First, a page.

Earlier in the discussion Dedalus says that a thing of beauty has the quality that makes it "that thing which it is and no other thing." He calls it its quidditas, or whatness, but perhaps not intentionally I think this is the wrong word. Quidditas is the quality of a thing that makes it of a type, what you might say to the question "what is it?" The quidditas of a book is something that it shares with other books, by virtue of being books. What he should say, I think, is haecceitas, or thisness, that quality that makes it only itself. Haecceitas is a godly word, and suggests the way that each thing functions according to the design of God. The haecceitas of the finely made chair is that it, as its craftsman intended, it provides the perfect seat. But there is no perfect chair, because the craftsman is not God, and there is no perfect novel because the novelist isn't either. For that matter, what is the haecceitas of a novel?

So the question isn't about the chair, but about the book itself. One reason Dedalus may seem trite to Randy is that for someone who claims to possess inspiration he produces no art besides one thoroughly mediocre poem. This is frustrating, but we're meant to understand that Portrait is in some way the story of its own creation, the product of that inspiration that Joyce calls "pure as the purest water, sweet as dew, moving as music." To buy into Dedalus' sense of inspiration you must buy into the novel, and to do that you must return to Dedalus' sense of inspiration. No wonder then, that for Randy the whole enterprise falls flat--Portrait's greatness is predicated on an assumption of its greatness!

This is essentially what we have been doing in literature for the past century. You might uncharitably call it navel-gazing. The term Dedalus prefers is "lyrical"--"the form wherein the artist presents his image in immediate relation to himself." Randy says that Dedalus' discourse on art offers no new insight and he's right, but what it offers is the peculiarity of a novel talking about itself.

Dedalus must be selfish, because this is literary selfishness. He yearns to express his innermost self, his haecceitas, but he must abandon the quidditas of nationality and religion. I have always found religious comfort in novels, and Portrait makes me uneasy because Dedalus expresses a near encyclopedic knowledge of Catholic history and theology but rejects it anyway. I question how fully he is able to do this, because Portrait, with its long middle section recalling Dedalus' religious frenzy, stands as a testament to how much of his Catholic upbringing he has absorbed.

In my mind one of Modernism's abiding principles is the embrace of traditional forms as a defense against the crippling emptiness of the modern world, expressed perfectly in the novel's last lines:

Old father, old artificer, stand me now and ever in good stead.

The "old artificer" is his namesake, Daedalus, the mythical craftsman who fashioned both the wings of Icarus and the labyrinth of the Minotaur. (And how did both of those stories end?) The line between ancient myth and Catholicism is not straight, but I choose to think of this ending as an affirmation that the old forms are difficult to kill. I know that this line is also a particular favorite of Nathan's, and I'd like to hear his perspective on it.

I am saddened by our collective distaste for this book--not just Randy's virulent kind, but the milder version shared by Brent and myself. It seems that it is the kind of book you could live in, and consider at serious length, but I do not know that it is inviting enough for that.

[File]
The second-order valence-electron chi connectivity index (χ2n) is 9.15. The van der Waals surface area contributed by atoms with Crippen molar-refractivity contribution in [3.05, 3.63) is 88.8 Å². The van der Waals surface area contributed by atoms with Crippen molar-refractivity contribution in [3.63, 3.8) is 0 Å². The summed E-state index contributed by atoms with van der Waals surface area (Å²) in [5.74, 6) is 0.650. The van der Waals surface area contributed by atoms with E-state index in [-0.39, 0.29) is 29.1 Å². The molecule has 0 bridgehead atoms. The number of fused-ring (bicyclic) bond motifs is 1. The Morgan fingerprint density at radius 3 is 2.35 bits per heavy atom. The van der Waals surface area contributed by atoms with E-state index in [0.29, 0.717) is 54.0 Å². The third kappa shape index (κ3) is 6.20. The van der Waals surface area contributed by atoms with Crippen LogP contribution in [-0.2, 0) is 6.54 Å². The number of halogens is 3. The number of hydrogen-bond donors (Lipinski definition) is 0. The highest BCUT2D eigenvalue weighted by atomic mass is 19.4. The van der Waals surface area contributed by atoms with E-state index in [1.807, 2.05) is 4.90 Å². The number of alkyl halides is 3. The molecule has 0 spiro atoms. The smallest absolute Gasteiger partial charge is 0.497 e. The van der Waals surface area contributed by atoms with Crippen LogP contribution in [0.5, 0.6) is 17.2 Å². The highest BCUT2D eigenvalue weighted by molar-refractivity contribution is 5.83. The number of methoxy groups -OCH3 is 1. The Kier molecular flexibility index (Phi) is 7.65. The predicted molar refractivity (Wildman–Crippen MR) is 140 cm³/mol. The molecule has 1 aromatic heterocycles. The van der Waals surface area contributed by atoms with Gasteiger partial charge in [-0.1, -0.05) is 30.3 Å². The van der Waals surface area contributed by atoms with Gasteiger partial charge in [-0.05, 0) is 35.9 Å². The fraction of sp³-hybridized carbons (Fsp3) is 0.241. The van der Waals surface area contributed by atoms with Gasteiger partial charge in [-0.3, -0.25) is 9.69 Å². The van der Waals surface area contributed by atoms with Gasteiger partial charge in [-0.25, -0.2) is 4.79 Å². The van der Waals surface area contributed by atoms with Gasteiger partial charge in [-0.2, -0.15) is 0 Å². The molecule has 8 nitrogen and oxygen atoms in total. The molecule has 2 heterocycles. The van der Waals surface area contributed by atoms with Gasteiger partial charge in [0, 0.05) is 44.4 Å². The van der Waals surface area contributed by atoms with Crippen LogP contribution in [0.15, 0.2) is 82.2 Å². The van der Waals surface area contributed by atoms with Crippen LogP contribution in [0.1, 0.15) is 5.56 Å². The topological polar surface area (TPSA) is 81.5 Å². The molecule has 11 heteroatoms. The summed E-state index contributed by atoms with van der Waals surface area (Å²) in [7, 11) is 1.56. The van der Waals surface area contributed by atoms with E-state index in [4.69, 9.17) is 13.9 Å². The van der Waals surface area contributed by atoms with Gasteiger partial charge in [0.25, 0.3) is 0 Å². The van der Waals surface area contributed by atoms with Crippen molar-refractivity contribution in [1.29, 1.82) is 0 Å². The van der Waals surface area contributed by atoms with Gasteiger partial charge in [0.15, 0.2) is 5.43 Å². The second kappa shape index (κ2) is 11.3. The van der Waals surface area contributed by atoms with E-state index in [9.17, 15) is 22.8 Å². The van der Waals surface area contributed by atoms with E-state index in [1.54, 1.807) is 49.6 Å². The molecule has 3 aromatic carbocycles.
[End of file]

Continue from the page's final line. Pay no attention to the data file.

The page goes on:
Saturday, September 11, 2010

Five Children and It by Edith Nesbit

It is wonderful how quickly you get used to things, even the most astonishing. Five minutes before, the children had had no more idea than you that there was such a thing as a sand-fairy in the world, and now they were talking to it as though they had known it all their lives.

I had never heard of this book before finding it for free on Barnes and Noble’s weekly “Free Classics” series. I downloaded it because it sounded like it would be short, and then, upon finishing it, I realized that Chris actually read and reviewed this way back in 2008. So, there’s the story.

Anyway, Five Children and It is a children's novel written in 1901. Apparently it’s fairly popular in Europe, even getting a recent film adaptation in 2004 with Freddie Highmore. The plot follows five children who find a sammyadd, or sand fairy, who is compelled to grant them one wish a day, whether he wants to or not. Of course, the wishes all go awry, as wishes in these sorts of stories are prone to do.

It’s a comic novel, thematically boiling down to “be careful what you wish for” and, in the end, “do unto others as you would have them to do unto you”. It’s a nice sentiment for a nice little story. I liked how the narrator threw in little asides to explain various things, and how it acted as sort of a moral compass for the reader. And, that’s about all I have to say.

Monday, September 6, 2010

The Girl with the Dragon Tattoo; The Laramie Project

Jim's review can be found here.

Since a co-worker asked me three times if I'd read this series, I was expecting to be floored by how amazing it was. Having read Jim's review, I'm inclined to agree more with his assessment than my co-worker's. It's a solid book with enough twists and turns to keep itself interesting and just the right balance of detective work and gruesome violence so that you are kept alert AND entertained. If you can pardon the sarcasm (more directed to the connection of violence and entertainment), I understand that in fiction, brutality can be used to make a point, but I'm still a little put out with myself and my culture for reveling in grotesquerie. It's why I've been avoiding a lot of fiction for most of this summer.